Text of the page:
China announced the relaxation of some of its hardline Covid-19 restrictions

Beijing (AFP) - China announced the relaxation of some of its hardline Covid-19 restrictions on Friday, a day after authorities had vowed to stick to a zero-tolerance virus approach despite mounting economic damage.

The country is the last major economy welded to a strategy of stamping out Covid flare-ups as they occur, through a combination of snap lockdowns, mass testing and lengthy quarantines.

Top leaders had pledged to stick “unswervingly” to the policy, which has forced business closures, roiled international supply chains and weighed heavily on growth.

But a notice from the country’s disease control agency on Friday said the Politburo Standing Committee – the seven-man apex of power in China – met Thursday to rubberstamp limited relaxations.

Map showing current cases of the Covid-19 around mainland China.

According to the notice, the quarantine period for inbound travellers will be cut from 10 days to eight, consisting of five days in a state isolation centre and three days at home.

It said that travellers would only be required to show one negative Covid test within 48 hours of boarding flights to China, a reduction from two tests.

- Relaxing strict policies -

The new rules single out “important business personnel” and “sports groups” as examples of privileged groups permitted to skip quarantine as long as they remain in a virus-secure “closed loop” for the duration of their stays.

The quarantine period for inbound travellers will be cut from 10 days to eight

The notice said that a so-called “circuit breaker” mechanism on inbound flights would be abolished, bringing an end to a policy that saw temporary cancellation of flight routes if a certain proportion of passengers tested positive.

Now scrapped is the requirement to identify and isolate “secondary close contacts” – those who may have come into contact with infected people.

A domestic Covid risk system has been reduced from three tiers to two, with areas to be labelled as either “high-risk” and subject to curbs, or “low-risk” with minimal restrictions.

People travelling from high- to low-risk areas will be required to undergo seven days of isolation at home, instead of staying in centralised facilities.

Places will be defined as “low-risk” if they record zero new infections for five successive days.

Workers in “closed-loop” environments where exposure to Covid is higher – such as cabin crews, airport staff and quarantine hotel personnel – will undergo shortened quarantines, the notice said.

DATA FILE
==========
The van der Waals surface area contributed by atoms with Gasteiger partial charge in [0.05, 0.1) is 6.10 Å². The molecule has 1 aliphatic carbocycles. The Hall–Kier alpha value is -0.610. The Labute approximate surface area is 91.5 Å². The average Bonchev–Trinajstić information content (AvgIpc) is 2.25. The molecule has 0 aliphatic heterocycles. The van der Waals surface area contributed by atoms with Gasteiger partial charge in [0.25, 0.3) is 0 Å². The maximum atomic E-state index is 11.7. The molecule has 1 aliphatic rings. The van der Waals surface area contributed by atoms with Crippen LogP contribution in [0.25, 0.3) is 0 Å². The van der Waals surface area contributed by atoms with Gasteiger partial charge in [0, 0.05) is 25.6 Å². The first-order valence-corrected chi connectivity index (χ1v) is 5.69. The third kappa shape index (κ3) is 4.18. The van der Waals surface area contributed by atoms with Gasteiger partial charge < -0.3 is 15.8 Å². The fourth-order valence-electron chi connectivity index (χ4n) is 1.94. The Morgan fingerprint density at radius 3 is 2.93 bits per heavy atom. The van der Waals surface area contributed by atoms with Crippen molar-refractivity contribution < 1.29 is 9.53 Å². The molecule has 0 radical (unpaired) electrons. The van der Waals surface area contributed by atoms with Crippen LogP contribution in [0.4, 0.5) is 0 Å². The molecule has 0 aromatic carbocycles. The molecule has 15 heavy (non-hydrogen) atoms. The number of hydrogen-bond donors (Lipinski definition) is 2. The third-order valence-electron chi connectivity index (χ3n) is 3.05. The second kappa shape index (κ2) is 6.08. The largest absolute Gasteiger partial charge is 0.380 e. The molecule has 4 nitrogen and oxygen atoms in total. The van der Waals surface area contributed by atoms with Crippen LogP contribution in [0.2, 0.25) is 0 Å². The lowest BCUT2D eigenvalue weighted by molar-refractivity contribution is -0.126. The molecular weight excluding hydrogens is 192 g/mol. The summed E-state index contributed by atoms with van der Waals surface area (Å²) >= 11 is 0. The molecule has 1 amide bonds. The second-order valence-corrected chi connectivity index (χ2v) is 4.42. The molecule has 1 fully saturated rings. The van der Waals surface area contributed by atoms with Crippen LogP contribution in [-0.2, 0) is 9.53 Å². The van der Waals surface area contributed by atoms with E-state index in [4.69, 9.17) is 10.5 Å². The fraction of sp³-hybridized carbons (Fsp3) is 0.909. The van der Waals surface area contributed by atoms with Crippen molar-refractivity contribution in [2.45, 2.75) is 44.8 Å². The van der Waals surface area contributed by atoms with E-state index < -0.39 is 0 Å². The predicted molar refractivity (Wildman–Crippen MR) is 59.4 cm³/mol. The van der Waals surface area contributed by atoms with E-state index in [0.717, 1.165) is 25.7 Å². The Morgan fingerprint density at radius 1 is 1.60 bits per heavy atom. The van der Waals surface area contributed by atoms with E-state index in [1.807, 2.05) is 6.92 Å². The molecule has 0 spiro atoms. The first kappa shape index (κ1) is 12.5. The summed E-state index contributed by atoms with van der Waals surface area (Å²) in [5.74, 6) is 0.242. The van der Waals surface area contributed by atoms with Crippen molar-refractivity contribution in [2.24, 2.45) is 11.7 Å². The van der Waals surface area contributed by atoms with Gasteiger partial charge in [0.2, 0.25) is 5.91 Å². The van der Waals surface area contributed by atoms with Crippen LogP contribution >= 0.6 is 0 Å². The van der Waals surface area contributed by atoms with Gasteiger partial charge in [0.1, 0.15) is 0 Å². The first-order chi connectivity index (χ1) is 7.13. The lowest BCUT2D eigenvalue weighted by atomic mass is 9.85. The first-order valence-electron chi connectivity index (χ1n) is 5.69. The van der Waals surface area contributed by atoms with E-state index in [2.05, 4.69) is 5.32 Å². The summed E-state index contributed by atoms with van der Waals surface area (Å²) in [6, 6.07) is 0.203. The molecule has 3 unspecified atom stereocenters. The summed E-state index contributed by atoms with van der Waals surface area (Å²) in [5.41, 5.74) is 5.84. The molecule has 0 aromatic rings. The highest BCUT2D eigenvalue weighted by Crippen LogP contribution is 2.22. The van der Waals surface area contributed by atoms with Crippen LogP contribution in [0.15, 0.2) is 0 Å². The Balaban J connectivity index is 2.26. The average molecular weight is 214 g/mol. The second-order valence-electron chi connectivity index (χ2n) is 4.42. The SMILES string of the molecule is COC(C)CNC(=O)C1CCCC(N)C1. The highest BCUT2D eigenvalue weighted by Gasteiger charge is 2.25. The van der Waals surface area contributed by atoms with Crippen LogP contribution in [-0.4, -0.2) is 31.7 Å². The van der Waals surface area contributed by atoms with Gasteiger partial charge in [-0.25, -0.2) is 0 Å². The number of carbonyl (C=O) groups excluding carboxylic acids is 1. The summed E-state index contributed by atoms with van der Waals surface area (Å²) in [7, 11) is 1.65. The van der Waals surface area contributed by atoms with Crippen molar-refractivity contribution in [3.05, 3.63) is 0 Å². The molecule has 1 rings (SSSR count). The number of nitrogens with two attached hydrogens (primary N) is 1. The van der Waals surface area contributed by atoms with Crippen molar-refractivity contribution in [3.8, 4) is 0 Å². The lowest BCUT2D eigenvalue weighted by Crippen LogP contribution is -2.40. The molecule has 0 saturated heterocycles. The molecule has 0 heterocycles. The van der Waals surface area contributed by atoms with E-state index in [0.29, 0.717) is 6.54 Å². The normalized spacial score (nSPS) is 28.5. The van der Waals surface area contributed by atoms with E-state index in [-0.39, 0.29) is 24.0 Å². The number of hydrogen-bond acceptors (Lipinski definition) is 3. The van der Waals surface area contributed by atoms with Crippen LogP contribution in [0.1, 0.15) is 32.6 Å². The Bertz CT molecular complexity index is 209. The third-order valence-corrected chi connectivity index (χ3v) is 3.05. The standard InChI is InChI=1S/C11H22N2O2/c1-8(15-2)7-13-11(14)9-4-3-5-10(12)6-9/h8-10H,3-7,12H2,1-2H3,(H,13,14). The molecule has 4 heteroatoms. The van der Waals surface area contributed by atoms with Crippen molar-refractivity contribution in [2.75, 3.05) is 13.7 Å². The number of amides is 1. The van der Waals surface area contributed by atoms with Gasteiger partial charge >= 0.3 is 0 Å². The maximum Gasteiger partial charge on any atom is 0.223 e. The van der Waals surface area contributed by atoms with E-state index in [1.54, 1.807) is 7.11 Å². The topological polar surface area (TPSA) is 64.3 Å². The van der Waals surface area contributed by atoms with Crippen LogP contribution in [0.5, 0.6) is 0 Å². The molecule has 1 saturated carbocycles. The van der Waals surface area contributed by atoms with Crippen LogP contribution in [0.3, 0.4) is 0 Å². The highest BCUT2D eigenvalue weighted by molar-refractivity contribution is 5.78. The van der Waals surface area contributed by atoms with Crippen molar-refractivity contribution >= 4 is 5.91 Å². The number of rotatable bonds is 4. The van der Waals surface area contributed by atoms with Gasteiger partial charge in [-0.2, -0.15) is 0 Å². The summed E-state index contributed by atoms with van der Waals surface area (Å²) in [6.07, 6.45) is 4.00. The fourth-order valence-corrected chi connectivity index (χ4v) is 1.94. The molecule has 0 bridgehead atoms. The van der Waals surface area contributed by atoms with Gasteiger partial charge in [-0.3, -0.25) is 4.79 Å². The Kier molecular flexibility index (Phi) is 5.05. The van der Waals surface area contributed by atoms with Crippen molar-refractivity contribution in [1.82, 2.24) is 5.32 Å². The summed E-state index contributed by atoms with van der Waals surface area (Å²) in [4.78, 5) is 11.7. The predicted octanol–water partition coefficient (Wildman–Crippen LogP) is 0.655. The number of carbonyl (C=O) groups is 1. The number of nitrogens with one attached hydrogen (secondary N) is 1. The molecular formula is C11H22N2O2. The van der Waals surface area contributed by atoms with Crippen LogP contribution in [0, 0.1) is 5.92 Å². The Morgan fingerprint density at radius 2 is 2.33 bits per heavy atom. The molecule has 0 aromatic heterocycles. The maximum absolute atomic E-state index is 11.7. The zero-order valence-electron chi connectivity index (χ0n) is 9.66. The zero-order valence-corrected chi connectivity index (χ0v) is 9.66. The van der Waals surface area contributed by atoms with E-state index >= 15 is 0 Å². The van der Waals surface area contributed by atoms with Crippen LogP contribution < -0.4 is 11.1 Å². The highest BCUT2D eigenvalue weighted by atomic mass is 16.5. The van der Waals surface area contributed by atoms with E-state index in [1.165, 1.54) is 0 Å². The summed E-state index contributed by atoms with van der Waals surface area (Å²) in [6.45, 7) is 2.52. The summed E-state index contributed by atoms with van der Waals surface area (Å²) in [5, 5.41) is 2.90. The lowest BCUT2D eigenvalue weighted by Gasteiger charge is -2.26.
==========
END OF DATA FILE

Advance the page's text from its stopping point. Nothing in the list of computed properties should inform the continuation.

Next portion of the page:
Chinese stocks listed in Hong Kong soared on Friday following the news, with the Hang Seng’s China Enterprises Index up nearly eight percent in afternoon trading.

The wider Hang Seng Index was also up 7.5 percent.

“I believe this will have a very positive impact on the market and boost investor confidence, but the actual effects will also depend on how the policies are enforced at the local level in the next few months,” said Henry Gao, associate professor at the Singapore Management University.

China’s foreign ministry on Friday downplayed the perceived loosening of restrictions, emphasising that domestic outbreaks are still “severe”.

“China has introduced these measures to make our prevention and control more scientific and precise. It doesn’t mean we have relaxed containment or are even giving up altogether and ‘lying flat’,” spokesman Zhao Lijian said at a routine briefing.

- ‘Unswerving’ commitment -

China has reopened far more slowly than most other countries, a move that has kept infections to a minimum.

China is the last major economy welded to a strategy of stamping out virus flare-ups as they occur

The country has recorded just over 5,200 Covid deaths, compared with more than a million in the United States.

But pandemic fatigue has begun to set in as the onerous curbs show little sign of letting up, with grinding lockdowns of the kind that hit Shanghai earlier this year sparking isolated public protests.

And the economic impact has been so severe that analysts now expect China to miss its stated annual growth target of around 5.5 percent by a wide margin.

Adding to the difficulties are shifting and sometimes contradictory demands from Beijing, which incentivise local governments to carry out extreme measures.

China’s top leaders have repeatedly vowed not to waver from the zero-Covid policy, but officials have also criticised heavy-handed enforcement such as excessively bureaucratic local curbs.

Friday’s notice added to the chorus, “strictly forbidding” pre-emptive or overly lengthy lockdowns, unapproved school closures and arbitrary suspensions of work and traffic.

It vowed to “speed up” Covid booster vaccination coverage, especially among the vulnerable older population and boost reserves of antiviral treatments.

China recorded 10,535 new domestic cases on Friday, the vast majority of which were asymptomatic, according to the National Health Commission.